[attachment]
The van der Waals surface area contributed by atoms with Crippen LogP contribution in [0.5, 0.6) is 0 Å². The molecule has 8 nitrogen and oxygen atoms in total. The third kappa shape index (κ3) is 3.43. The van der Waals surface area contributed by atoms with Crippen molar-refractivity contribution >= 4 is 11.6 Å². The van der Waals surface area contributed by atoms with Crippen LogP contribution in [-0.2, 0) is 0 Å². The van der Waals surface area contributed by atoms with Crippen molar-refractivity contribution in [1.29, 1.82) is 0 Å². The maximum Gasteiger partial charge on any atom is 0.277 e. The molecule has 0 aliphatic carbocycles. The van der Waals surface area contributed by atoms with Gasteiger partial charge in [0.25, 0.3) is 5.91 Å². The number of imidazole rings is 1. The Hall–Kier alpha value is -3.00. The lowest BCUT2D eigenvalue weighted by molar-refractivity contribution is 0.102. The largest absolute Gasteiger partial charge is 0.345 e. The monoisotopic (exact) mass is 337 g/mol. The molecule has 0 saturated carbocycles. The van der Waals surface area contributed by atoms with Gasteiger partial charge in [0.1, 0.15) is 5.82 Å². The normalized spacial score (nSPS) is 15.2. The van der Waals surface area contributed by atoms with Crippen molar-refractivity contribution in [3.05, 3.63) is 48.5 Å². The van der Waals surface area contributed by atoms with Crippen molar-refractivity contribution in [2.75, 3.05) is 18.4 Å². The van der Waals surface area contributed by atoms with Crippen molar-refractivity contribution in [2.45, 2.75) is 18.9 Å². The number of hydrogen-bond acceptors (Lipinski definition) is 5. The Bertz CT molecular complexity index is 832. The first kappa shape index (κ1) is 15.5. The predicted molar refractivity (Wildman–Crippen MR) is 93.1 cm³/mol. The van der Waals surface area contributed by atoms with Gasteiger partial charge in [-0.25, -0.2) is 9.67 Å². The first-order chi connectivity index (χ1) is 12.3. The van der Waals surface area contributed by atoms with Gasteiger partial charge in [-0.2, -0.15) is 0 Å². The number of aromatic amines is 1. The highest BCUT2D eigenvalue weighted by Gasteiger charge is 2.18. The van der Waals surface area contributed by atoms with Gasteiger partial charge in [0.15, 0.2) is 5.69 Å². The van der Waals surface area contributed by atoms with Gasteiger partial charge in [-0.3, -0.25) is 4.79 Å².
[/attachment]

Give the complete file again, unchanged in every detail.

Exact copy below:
The van der Waals surface area contributed by atoms with Crippen LogP contribution in [0.5, 0.6) is 0 Å². The molecule has 8 nitrogen and oxygen atoms in total. The third kappa shape index (κ3) is 3.43. The van der Waals surface area contributed by atoms with Crippen molar-refractivity contribution >= 4 is 11.6 Å². The van der Waals surface area contributed by atoms with Crippen LogP contribution in [-0.2, 0) is 0 Å². The van der Waals surface area contributed by atoms with Crippen molar-refractivity contribution in [1.29, 1.82) is 0 Å². The maximum Gasteiger partial charge on any atom is 0.277 e. The molecule has 0 aliphatic carbocycles. The van der Waals surface area contributed by atoms with Gasteiger partial charge in [0.25, 0.3) is 5.91 Å². The number of imidazole rings is 1. The Hall–Kier alpha value is -3.00. The lowest BCUT2D eigenvalue weighted by molar-refractivity contribution is 0.102. The largest absolute Gasteiger partial charge is 0.345 e. The monoisotopic (exact) mass is 337 g/mol. The molecule has 0 saturated carbocycles. The van der Waals surface area contributed by atoms with Gasteiger partial charge in [0.1, 0.15) is 5.82 Å². The normalized spacial score (nSPS) is 15.2. The van der Waals surface area contributed by atoms with Crippen molar-refractivity contribution in [3.05, 3.63) is 48.5 Å². The van der Waals surface area contributed by atoms with Crippen molar-refractivity contribution in [2.75, 3.05) is 18.4 Å². The van der Waals surface area contributed by atoms with Crippen molar-refractivity contribution in [2.45, 2.75) is 18.9 Å². The number of hydrogen-bond acceptors (Lipinski definition) is 5. The Bertz CT molecular complexity index is 832. The first kappa shape index (κ1) is 15.5. The predicted molar refractivity (Wildman–Crippen MR) is 93.1 cm³/mol. The van der Waals surface area contributed by atoms with Gasteiger partial charge in [-0.25, -0.2) is 9.67 Å². The first-order chi connectivity index (χ1) is 12.3. The van der Waals surface area contributed by atoms with Gasteiger partial charge in [-0.2, -0.15) is 0 Å². The number of aromatic amines is 1. The highest BCUT2D eigenvalue weighted by Gasteiger charge is 2.18. The van der Waals surface area contributed by atoms with Gasteiger partial charge in [0.15, 0.2) is 5.69 Å². The van der Waals surface area contributed by atoms with Gasteiger partial charge in [-0.3, -0.25) is 4.79 Å².